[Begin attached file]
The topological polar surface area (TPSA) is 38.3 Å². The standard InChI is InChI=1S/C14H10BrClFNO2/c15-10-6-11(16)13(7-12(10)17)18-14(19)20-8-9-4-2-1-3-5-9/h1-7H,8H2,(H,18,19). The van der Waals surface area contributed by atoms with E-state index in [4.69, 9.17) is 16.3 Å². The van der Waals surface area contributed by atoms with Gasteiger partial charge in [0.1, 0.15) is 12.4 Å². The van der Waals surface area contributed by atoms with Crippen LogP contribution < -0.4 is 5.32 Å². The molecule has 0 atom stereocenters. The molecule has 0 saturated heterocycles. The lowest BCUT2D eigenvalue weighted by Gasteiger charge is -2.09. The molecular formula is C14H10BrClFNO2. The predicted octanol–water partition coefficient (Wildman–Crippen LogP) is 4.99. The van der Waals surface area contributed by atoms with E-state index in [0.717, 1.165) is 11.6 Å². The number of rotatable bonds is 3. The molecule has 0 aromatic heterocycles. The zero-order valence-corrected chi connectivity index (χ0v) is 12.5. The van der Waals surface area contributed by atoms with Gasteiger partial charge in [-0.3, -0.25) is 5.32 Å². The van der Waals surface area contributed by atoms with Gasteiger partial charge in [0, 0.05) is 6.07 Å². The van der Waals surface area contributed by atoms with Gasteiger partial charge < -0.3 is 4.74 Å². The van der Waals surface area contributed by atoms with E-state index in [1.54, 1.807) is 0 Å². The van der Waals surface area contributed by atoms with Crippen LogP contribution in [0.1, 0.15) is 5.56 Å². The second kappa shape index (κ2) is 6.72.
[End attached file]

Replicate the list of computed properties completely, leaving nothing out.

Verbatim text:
The topological polar surface area (TPSA) is 38.3 Å². The standard InChI is InChI=1S/C14H10BrClFNO2/c15-10-6-11(16)13(7-12(10)17)18-14(19)20-8-9-4-2-1-3-5-9/h1-7H,8H2,(H,18,19). The van der Waals surface area contributed by atoms with E-state index in [4.69, 9.17) is 16.3 Å². The van der Waals surface area contributed by atoms with Gasteiger partial charge in [0.1, 0.15) is 12.4 Å². The van der Waals surface area contributed by atoms with Crippen LogP contribution < -0.4 is 5.32 Å². The molecule has 0 atom stereocenters. The molecule has 0 saturated heterocycles. The lowest BCUT2D eigenvalue weighted by Gasteiger charge is -2.09. The molecular formula is C14H10BrClFNO2. The predicted octanol–water partition coefficient (Wildman–Crippen LogP) is 4.99. The van der Waals surface area contributed by atoms with E-state index in [0.717, 1.165) is 11.6 Å². The number of rotatable bonds is 3. The molecule has 0 aromatic heterocycles. The zero-order valence-corrected chi connectivity index (χ0v) is 12.5. The van der Waals surface area contributed by atoms with Gasteiger partial charge in [-0.3, -0.25) is 5.32 Å². The van der Waals surface area contributed by atoms with Gasteiger partial charge in [0, 0.05) is 6.07 Å². The van der Waals surface area contributed by atoms with Gasteiger partial charge < -0.3 is 4.74 Å². The van der Waals surface area contributed by atoms with E-state index in [1.54, 1.807) is 0 Å². The van der Waals surface area contributed by atoms with Crippen LogP contribution in [0.1, 0.15) is 5.56 Å². The second kappa shape index (κ2) is 6.72.